A movie once was made on the idea that a mirror has two faces, that the relationship between mind and body can take different forms, that what we see on the outside might not necessarily be a person’s true character.
How do you separate the basketball player with terrible body language during games from one found working on his shot for hours afterward? The player who in one moment is shoving a teammate away and in another signing an autograph and taking pictures with a young fan? The player whose actions are interpreted by others as selfish but whose coach insists are born from a competitive nature unrivaled by peers?
Bryce Dejean-Jones can be that riddle-wrapped-in-a-mystery-inside-an-enigma. He can be Russia in 1939.
He is a difficult puzzle to solve.
“Bryce has a great heart,” UNLV coach Dave Rice said. “I like him a lot. He is very intelligent. He is ultra-competitive. I never worry about him bringing effort in practice or games. He went as hard as a scout team player during his transfer season with us as he does now against top 25 teams. He absolutely hates to lose. But he can struggle harnessing that competitiveness.
“I have always said our greatest strengths are our greatest weaknesses. Bryce is fearless on a basketball court, but that can manifest itself at times into negative actions.”
An example came last week, when Dejean-Jones angrily departed the Thomas &Mack Center immediately after a loss to San Diego State and was suspended by Rice for the team’s regular-season finale at UNR.
The junior wing was reinstated Monday and will play in the Mountain West tournament and any other postseason games.
Dejean-Jones won’t start against Wyoming today in a Mountain West quarterfinal and probably won’t again this season. But that he can finish on a positive note, in all likelihood his final season at UNLV, is important for him and the man who made him his first recruit as head coach three years ago.
“I don’t like losing, especially games like the one against (San Diego State), where you really want to get back at a team for beating you (earlier in the season) and then you lose again,” Dejean-Jones said of his actions last week. “But we don’t need things like that happening to disrupt the locker room and disrupt the team.
“I’m very passionate about the game. I kind of lost control. I’m just coming back and trying to be a better person. I understood that there had to be consequences for my actions. It was devastating not being able to be (at UNR). I love these guys. These guys are like family to me.”
And yet this is hardly a secret: Dejean-Jones can be difficult to play with. The ball loses air in his grip. He constantly over-dribbles, which at times disrupts any flow and rhythm a struggling UNLV offense might create. He hunts for shots when several possessions pass and he hasn’t attempted one.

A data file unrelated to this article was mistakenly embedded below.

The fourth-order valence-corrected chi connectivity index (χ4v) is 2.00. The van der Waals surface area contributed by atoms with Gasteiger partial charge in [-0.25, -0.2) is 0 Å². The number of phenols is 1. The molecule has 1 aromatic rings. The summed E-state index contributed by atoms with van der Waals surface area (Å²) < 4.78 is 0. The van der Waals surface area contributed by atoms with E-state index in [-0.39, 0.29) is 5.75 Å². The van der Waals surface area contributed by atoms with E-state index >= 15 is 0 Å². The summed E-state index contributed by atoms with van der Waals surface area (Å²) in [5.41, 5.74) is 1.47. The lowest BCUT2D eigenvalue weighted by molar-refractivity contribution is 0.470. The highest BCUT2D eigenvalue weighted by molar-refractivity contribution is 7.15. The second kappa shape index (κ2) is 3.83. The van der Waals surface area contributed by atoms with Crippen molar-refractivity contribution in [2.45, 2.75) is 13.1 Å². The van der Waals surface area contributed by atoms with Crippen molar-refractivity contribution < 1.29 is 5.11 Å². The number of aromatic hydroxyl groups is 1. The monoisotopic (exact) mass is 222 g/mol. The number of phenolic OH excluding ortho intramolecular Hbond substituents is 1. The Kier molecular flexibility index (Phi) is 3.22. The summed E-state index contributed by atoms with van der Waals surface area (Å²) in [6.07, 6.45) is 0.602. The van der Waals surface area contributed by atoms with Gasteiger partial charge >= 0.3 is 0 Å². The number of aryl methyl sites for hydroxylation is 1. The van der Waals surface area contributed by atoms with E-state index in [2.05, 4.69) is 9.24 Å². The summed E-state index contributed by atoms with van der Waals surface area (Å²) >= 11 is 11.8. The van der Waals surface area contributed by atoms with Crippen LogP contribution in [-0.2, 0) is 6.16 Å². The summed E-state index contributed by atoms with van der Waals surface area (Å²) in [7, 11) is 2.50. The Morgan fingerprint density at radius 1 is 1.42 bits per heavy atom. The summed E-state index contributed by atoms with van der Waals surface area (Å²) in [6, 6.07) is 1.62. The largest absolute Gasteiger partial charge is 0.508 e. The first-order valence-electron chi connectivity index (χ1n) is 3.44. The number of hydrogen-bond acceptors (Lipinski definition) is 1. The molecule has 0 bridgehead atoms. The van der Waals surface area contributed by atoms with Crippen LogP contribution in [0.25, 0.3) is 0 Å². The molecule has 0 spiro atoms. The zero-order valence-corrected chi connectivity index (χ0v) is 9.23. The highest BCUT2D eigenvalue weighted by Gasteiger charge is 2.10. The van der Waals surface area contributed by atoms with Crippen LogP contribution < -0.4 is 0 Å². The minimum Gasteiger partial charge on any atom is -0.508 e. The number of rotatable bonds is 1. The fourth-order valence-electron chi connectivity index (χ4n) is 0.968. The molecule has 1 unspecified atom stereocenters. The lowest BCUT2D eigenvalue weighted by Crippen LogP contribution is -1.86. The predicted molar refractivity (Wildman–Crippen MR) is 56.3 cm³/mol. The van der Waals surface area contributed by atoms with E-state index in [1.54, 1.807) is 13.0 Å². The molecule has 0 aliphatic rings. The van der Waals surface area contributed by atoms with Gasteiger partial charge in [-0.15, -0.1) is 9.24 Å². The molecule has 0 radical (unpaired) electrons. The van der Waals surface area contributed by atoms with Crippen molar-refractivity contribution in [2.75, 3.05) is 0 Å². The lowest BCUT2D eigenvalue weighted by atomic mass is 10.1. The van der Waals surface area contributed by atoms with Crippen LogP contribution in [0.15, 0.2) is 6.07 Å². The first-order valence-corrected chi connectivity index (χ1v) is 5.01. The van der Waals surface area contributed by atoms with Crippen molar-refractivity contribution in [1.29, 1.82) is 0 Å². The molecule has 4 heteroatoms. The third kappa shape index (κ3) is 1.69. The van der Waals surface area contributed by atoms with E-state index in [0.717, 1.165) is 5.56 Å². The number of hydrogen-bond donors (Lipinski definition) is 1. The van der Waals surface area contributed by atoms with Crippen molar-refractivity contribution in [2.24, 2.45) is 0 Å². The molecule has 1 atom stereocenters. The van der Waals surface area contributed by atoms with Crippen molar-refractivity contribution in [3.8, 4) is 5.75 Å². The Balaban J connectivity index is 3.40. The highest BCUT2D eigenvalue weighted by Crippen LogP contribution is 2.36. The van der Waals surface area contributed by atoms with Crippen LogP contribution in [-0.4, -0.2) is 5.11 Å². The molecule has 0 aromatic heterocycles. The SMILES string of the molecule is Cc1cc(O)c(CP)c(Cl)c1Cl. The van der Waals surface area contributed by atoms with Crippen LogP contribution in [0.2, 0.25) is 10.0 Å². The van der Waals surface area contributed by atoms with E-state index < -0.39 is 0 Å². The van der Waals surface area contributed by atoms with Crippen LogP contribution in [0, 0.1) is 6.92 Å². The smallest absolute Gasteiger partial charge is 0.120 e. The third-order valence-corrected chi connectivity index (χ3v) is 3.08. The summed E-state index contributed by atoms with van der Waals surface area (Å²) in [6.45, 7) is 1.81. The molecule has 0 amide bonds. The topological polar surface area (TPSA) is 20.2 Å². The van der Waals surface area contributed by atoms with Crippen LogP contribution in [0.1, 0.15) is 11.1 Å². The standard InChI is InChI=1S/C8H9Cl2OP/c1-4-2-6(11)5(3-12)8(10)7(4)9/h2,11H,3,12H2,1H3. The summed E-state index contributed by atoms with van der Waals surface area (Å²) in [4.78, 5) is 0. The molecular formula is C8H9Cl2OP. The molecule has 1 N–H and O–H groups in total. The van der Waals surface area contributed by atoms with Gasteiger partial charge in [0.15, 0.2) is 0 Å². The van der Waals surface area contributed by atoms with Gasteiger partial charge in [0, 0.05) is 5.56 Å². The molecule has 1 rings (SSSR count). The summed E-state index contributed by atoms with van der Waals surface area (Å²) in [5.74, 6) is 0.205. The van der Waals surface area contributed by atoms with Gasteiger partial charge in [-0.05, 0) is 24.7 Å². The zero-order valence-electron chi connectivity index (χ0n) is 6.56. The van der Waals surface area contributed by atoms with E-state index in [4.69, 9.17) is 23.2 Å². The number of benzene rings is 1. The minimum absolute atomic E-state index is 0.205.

He also will be just two classes short of graduation when summer arrives, and a popular theory is he will forgo his final college season in hopes of playing professionally next year, be it in Europe or the NBA’s Development League. He is good enough to do either.
It will be an amicable departure between player and coach.
It’s best for all involved.
Dejean-Jones is UNLV’s top scorer this season with a 13.4 average, but he has struggled transitioning from a supporting to leading role. He went from one of the guys as a sophomore to The Man this year.
It’s a tough jump to handle. It’s not for everyone.
Dejean-Jones never could quite make a go of it.
You can make the argument that one of Rice’s greatest strengths — his empathy and genuine concern for others — has become a weakness when the need arises to discipline players. That he is too soft at times. That he needs to hold others accountable more.
But he also understands Dejean-Jones as well as anyone. He was the first recruit Rice brought onto the UNLV campus when the player was looking to transfer from Southern California in 2011.
“I do think Bryce is misunderstood by a lot of people,” Rice said. “I always judge a person’s character most on how they act with people who can’t help them, and Bryce is terrific in those situations. He is great at our camps, with kids. He will always stop and sign or take a picture or talk with others. I’ve always noticed that about him.”
I noticed this often the past few years: Long after a game had finished and fans had departed and deadline had passed and columns and game stories had been filed, a few writers would depart the bowels of the Thomas &Mack to the sound of a bouncing ball.
On the court, by himself, hoisting shot after shot, working to improve amid the calming dullness of quiet, was a riddle-wrapped-in-a-mystery-inside-an-enigma.
No one wants to win more than Bryce Dejean-Jones, and that is a trait from which you can build a successful program. That sort of competitive fire. That sort of fearless attitude.
But the mirror had two faces in his time at UNLV and, for that, his potential was limited.
Good kid. Big heart. Very smart.
Misunderstood, both by his own doing and the presumptions of others.
Las Vegas Review-Journal sports columnist Ed Graney can be reached at email@example.com or 702-383-4618. He can be heard from 11 a.m. to 2 p.m. Monday through Friday on “Gridlock,” ESPN 1100 and 98.9 FM. Follow him on Twitter: @edgraney.